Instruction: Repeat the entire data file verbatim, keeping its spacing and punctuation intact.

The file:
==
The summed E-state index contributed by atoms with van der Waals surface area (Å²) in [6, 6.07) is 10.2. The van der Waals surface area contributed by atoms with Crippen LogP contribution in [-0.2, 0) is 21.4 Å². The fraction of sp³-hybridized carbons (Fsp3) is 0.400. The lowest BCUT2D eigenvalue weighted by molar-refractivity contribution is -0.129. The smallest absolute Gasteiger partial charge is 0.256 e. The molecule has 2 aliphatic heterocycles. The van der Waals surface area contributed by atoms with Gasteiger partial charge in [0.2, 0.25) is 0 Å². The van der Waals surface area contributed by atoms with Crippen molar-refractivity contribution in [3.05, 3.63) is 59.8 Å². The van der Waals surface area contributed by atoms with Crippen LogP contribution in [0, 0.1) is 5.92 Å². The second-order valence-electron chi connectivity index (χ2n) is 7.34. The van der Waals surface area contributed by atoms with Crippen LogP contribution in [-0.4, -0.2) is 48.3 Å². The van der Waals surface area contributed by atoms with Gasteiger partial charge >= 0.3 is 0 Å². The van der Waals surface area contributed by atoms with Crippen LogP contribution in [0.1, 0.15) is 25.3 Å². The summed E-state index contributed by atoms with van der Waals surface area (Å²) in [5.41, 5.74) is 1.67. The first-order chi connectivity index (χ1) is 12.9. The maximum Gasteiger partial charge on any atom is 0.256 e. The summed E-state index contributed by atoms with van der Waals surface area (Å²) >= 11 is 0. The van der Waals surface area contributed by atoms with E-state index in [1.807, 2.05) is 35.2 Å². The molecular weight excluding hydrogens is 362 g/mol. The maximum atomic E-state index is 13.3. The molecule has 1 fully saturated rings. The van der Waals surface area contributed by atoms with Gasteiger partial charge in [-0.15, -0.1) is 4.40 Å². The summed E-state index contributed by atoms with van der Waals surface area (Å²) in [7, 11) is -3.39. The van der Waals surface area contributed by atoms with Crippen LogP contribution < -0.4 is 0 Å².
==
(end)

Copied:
The summed E-state index contributed by atoms with van der Waals surface area (Å²) in [6, 6.07) is 10.2. The van der Waals surface area contributed by atoms with Crippen LogP contribution in [-0.2, 0) is 21.4 Å². The fraction of sp³-hybridized carbons (Fsp3) is 0.400. The lowest BCUT2D eigenvalue weighted by molar-refractivity contribution is -0.129. The smallest absolute Gasteiger partial charge is 0.256 e. The molecule has 2 aliphatic heterocycles. The van der Waals surface area contributed by atoms with Gasteiger partial charge in [0.2, 0.25) is 0 Å². The van der Waals surface area contributed by atoms with Crippen molar-refractivity contribution in [3.05, 3.63) is 59.8 Å². The van der Waals surface area contributed by atoms with Crippen LogP contribution in [0, 0.1) is 5.92 Å². The second-order valence-electron chi connectivity index (χ2n) is 7.34. The van der Waals surface area contributed by atoms with Crippen LogP contribution in [-0.4, -0.2) is 48.3 Å². The van der Waals surface area contributed by atoms with Gasteiger partial charge >= 0.3 is 0 Å². The van der Waals surface area contributed by atoms with Crippen LogP contribution in [0.1, 0.15) is 25.3 Å². The summed E-state index contributed by atoms with van der Waals surface area (Å²) in [5.41, 5.74) is 1.67. The first-order chi connectivity index (χ1) is 12.9. The maximum Gasteiger partial charge on any atom is 0.256 e. The summed E-state index contributed by atoms with van der Waals surface area (Å²) >= 11 is 0. The van der Waals surface area contributed by atoms with E-state index in [1.807, 2.05) is 35.2 Å². The molecular weight excluding hydrogens is 362 g/mol. The maximum atomic E-state index is 13.3. The molecule has 1 fully saturated rings. The van der Waals surface area contributed by atoms with Gasteiger partial charge in [-0.15, -0.1) is 4.40 Å². The summed E-state index contributed by atoms with van der Waals surface area (Å²) in [7, 11) is -3.39. The van der Waals surface area contributed by atoms with Crippen LogP contribution < -0.4 is 0 Å².